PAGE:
Laughing, Oliver said, “And I was like, ‘Oh no, my life is over when it comes to tasting things!’”
I asked Oliver if this contributed to his start as a brewer, a suspicion which he confirmed. “My point is that I wasn’t interested in making beer – it was the only way to get any. You can imagine if you had been to France and had spent a year there and you ate great bread and great cheese, and you got back and there was nothing but Kraft slices, you might think about cheese making, you might think about baking your own bread. For me it was the same sort of thing.”
The comparison between food and beer, between established food supplies of questionable quality and the rediscovery by dedicated specialists, is a platform upon which Oliver has become a modern-day prophet. Unlike a prophet, though, who may speak in riddles and who rarely has substantive information, Oliver approaches his positions as both a craftsman and a businessman.
“Supermarkets, like restaurants, have figured out that the craft beer drinker is a valuable customer. If you are a supermarket that does not have a great craft beer section, you are going to lose the guy who would actually spend more money for steak, and for cheese, and for bread, and for everything else. You’ve lost the high-value, high-margin customer. You’re still going to have people going in there buying toilet paper, but you’re not going to make any money. So, the same thing happens in restaurants, and I don’t think that people realize that when you go into a restaurant, even if you’re not a beer fan you look at the taps…you think you’re not paying attention, but you are. And if you see kind of industrial-looking beer across all the taps of the restaurant, somewhere in the back of your mind you’re not going to order the fish, you’re not going to order the most expensive stuff, because you no longer believe these people are switched on. They don’t seem like they’re with it, they don’t seem modern, and you no longer believe they can really cook this food.”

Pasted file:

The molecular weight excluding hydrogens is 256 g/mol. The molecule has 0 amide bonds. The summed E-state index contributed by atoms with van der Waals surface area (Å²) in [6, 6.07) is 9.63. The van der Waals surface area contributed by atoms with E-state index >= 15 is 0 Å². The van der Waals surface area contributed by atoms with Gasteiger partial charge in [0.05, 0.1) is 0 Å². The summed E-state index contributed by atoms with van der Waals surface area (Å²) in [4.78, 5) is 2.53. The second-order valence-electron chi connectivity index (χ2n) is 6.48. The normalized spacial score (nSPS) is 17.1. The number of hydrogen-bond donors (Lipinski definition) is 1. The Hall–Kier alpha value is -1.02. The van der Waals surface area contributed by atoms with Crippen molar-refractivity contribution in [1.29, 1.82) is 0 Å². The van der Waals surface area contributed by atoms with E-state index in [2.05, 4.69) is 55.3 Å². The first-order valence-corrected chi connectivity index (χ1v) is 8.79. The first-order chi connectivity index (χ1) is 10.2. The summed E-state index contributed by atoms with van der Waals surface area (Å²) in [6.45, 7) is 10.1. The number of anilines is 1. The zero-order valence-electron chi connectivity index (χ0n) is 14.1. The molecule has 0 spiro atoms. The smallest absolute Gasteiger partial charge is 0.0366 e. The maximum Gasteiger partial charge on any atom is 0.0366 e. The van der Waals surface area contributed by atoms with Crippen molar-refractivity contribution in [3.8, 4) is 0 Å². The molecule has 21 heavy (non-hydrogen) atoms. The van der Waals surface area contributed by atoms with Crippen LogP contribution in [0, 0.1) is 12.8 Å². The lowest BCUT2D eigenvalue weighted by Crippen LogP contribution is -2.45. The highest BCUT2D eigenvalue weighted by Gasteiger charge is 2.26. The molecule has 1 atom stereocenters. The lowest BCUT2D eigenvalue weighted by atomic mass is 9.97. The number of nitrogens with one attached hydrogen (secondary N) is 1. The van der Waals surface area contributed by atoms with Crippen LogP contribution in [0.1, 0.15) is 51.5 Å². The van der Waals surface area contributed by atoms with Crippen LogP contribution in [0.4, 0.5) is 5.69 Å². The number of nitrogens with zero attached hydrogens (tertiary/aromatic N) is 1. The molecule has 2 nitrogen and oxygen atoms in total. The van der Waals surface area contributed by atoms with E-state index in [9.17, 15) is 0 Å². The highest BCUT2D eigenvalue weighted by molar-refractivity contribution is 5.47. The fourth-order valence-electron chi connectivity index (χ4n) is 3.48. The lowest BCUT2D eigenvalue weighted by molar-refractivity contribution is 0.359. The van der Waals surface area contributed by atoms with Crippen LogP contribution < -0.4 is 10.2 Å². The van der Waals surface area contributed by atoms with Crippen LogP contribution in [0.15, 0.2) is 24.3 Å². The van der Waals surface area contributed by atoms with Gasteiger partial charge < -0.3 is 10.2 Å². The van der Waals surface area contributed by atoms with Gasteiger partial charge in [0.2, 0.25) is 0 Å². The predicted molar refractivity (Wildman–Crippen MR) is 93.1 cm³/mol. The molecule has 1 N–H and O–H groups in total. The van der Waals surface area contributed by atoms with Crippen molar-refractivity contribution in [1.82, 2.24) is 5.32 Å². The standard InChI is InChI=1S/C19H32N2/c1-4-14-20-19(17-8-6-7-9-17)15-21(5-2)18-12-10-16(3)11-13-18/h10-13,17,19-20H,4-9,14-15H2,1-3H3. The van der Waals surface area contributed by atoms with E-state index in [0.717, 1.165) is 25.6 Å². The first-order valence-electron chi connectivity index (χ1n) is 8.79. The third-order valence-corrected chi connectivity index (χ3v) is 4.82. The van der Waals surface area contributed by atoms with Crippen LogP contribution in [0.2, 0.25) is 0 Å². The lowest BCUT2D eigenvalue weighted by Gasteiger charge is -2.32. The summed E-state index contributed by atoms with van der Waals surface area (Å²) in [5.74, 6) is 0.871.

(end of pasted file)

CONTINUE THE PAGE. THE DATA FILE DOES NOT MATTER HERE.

It is dedication and passion that drives Oliver, as well as many others in the world of beer. Asked about what propels him forward, Oliver said, “I think it’s a passion about the work, I think it’s endlessly interesting, like cooking. We take so many inspirations from everything…other beers, cocktails, wine, even music.”
Oliver also spoke about what it’s like to be recognized and to produce a product that is visible and well respected. “I have friends who are rock stars, like legitimate rock stars, who can walk into a place around here [Brooklyn] and hear their music playing and they’re like, ‘Yeah, it’s pretty cool!’ and that’s the way that I feel when I walk into a bar.”
Finally, I asked Oliver about what he says when people approach him, as they do regularly, about their own desire to brew professionally.
“I talk to people who say, you know, ‘I’ve got a family, I have a kid, I’m 35, I hate my job, I’m miserable every day, and all I want to do is brew, and, like, do you think I should take the leap?’ And it’s a very hard thing to say to anybody because you’re like, well…I can’t dispense to you financial advice. I can give you a little bit of family advice, though, and I think my belief is that as long as you get enough food on the table for the kid and keep him in shoes, whatever else, a 3-year-old is never going to remember that they didn’t have the very best of everything or that things were touch and go for a while. They will remember however if they had a happy dad, who was doing what he wanted, or if they had a miserable dad. So maybe that’s your choice.”
First published December 2014